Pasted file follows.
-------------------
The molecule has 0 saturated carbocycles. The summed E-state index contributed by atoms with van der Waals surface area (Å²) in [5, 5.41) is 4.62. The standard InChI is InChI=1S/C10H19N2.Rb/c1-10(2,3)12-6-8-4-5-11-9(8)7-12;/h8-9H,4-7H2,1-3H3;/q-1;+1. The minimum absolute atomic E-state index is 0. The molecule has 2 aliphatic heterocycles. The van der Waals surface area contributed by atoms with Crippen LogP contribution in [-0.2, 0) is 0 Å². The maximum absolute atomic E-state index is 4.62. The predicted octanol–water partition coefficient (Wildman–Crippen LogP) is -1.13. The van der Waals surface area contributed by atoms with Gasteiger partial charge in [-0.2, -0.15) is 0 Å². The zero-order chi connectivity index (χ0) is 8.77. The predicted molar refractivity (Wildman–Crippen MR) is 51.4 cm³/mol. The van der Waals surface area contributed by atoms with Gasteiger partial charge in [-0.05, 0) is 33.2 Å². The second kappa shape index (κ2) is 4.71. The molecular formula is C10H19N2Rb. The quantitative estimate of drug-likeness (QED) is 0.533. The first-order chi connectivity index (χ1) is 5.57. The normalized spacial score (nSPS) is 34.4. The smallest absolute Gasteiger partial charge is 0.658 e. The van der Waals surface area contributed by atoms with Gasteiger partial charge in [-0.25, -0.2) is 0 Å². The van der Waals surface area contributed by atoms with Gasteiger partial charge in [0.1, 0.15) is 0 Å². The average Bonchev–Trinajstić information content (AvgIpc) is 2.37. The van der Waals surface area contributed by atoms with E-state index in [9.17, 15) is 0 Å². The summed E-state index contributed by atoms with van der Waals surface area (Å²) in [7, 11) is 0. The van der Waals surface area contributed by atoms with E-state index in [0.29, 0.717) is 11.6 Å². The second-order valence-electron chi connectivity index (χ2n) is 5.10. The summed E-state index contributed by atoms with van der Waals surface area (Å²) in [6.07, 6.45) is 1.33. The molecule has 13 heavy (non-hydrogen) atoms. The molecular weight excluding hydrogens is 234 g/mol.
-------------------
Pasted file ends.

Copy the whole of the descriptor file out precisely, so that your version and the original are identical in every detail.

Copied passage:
The molecule has 0 saturated carbocycles. The summed E-state index contributed by atoms with van der Waals surface area (Å²) in [5, 5.41) is 4.62. The standard InChI is InChI=1S/C10H19N2.Rb/c1-10(2,3)12-6-8-4-5-11-9(8)7-12;/h8-9H,4-7H2,1-3H3;/q-1;+1. The minimum absolute atomic E-state index is 0. The molecule has 2 aliphatic heterocycles. The van der Waals surface area contributed by atoms with Crippen LogP contribution in [-0.2, 0) is 0 Å². The maximum absolute atomic E-state index is 4.62. The predicted octanol–water partition coefficient (Wildman–Crippen LogP) is -1.13. The van der Waals surface area contributed by atoms with Gasteiger partial charge in [-0.2, -0.15) is 0 Å². The zero-order chi connectivity index (χ0) is 8.77. The predicted molar refractivity (Wildman–Crippen MR) is 51.4 cm³/mol. The van der Waals surface area contributed by atoms with Gasteiger partial charge in [-0.05, 0) is 33.2 Å². The second kappa shape index (κ2) is 4.71. The molecular formula is C10H19N2Rb. The quantitative estimate of drug-likeness (QED) is 0.533. The first-order chi connectivity index (χ1) is 5.57. The normalized spacial score (nSPS) is 34.4. The smallest absolute Gasteiger partial charge is 0.658 e. The van der Waals surface area contributed by atoms with Gasteiger partial charge in [-0.25, -0.2) is 0 Å². The van der Waals surface area contributed by atoms with Gasteiger partial charge in [0.1, 0.15) is 0 Å². The average Bonchev–Trinajstić information content (AvgIpc) is 2.37. The van der Waals surface area contributed by atoms with E-state index in [9.17, 15) is 0 Å². The summed E-state index contributed by atoms with van der Waals surface area (Å²) in [7, 11) is 0. The van der Waals surface area contributed by atoms with E-state index in [0.29, 0.717) is 11.6 Å². The second-order valence-electron chi connectivity index (χ2n) is 5.10. The summed E-state index contributed by atoms with van der Waals surface area (Å²) in [6.07, 6.45) is 1.33. The molecule has 13 heavy (non-hydrogen) atoms. The molecular weight excluding hydrogens is 234 g/mol.